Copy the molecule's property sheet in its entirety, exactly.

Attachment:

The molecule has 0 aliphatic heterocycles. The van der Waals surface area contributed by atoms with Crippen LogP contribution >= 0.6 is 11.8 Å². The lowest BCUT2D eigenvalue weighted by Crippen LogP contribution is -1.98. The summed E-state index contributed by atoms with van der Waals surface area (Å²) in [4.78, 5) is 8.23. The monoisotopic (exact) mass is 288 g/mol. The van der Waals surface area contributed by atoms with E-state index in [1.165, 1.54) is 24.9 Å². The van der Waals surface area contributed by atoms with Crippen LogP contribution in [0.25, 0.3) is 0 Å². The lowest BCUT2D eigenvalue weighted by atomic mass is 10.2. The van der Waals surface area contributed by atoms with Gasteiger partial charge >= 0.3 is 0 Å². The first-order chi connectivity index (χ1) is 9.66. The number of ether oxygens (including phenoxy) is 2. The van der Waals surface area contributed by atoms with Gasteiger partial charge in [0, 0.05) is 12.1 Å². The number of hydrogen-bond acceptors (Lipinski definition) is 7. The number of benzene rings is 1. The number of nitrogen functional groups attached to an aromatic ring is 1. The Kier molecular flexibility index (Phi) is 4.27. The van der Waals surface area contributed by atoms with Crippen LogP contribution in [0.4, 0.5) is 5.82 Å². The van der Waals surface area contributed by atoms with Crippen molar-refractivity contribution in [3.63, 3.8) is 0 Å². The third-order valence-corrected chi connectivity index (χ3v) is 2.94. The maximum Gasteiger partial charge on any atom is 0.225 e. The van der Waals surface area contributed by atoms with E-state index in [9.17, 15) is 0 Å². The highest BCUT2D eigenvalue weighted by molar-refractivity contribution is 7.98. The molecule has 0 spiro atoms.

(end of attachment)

The molecule has 0 aliphatic heterocycles. The van der Waals surface area contributed by atoms with Crippen LogP contribution >= 0.6 is 11.8 Å². The lowest BCUT2D eigenvalue weighted by Crippen LogP contribution is -1.98. The summed E-state index contributed by atoms with van der Waals surface area (Å²) in [4.78, 5) is 8.23. The monoisotopic (exact) mass is 288 g/mol. The van der Waals surface area contributed by atoms with E-state index in [1.165, 1.54) is 24.9 Å². The van der Waals surface area contributed by atoms with Crippen LogP contribution in [0.25, 0.3) is 0 Å². The lowest BCUT2D eigenvalue weighted by atomic mass is 10.2. The van der Waals surface area contributed by atoms with Gasteiger partial charge >= 0.3 is 0 Å². The first-order chi connectivity index (χ1) is 9.66. The number of ether oxygens (including phenoxy) is 2. The van der Waals surface area contributed by atoms with Gasteiger partial charge in [0, 0.05) is 12.1 Å². The number of hydrogen-bond acceptors (Lipinski definition) is 7. The number of benzene rings is 1. The number of nitrogen functional groups attached to an aromatic ring is 1. The Kier molecular flexibility index (Phi) is 4.27. The van der Waals surface area contributed by atoms with Crippen LogP contribution in [0.4, 0.5) is 5.82 Å². The van der Waals surface area contributed by atoms with Crippen molar-refractivity contribution in [3.63, 3.8) is 0 Å². The third-order valence-corrected chi connectivity index (χ3v) is 2.94. The maximum Gasteiger partial charge on any atom is 0.225 e. The van der Waals surface area contributed by atoms with E-state index in [9.17, 15) is 0 Å². The highest BCUT2D eigenvalue weighted by molar-refractivity contribution is 7.98. The molecule has 0 spiro atoms.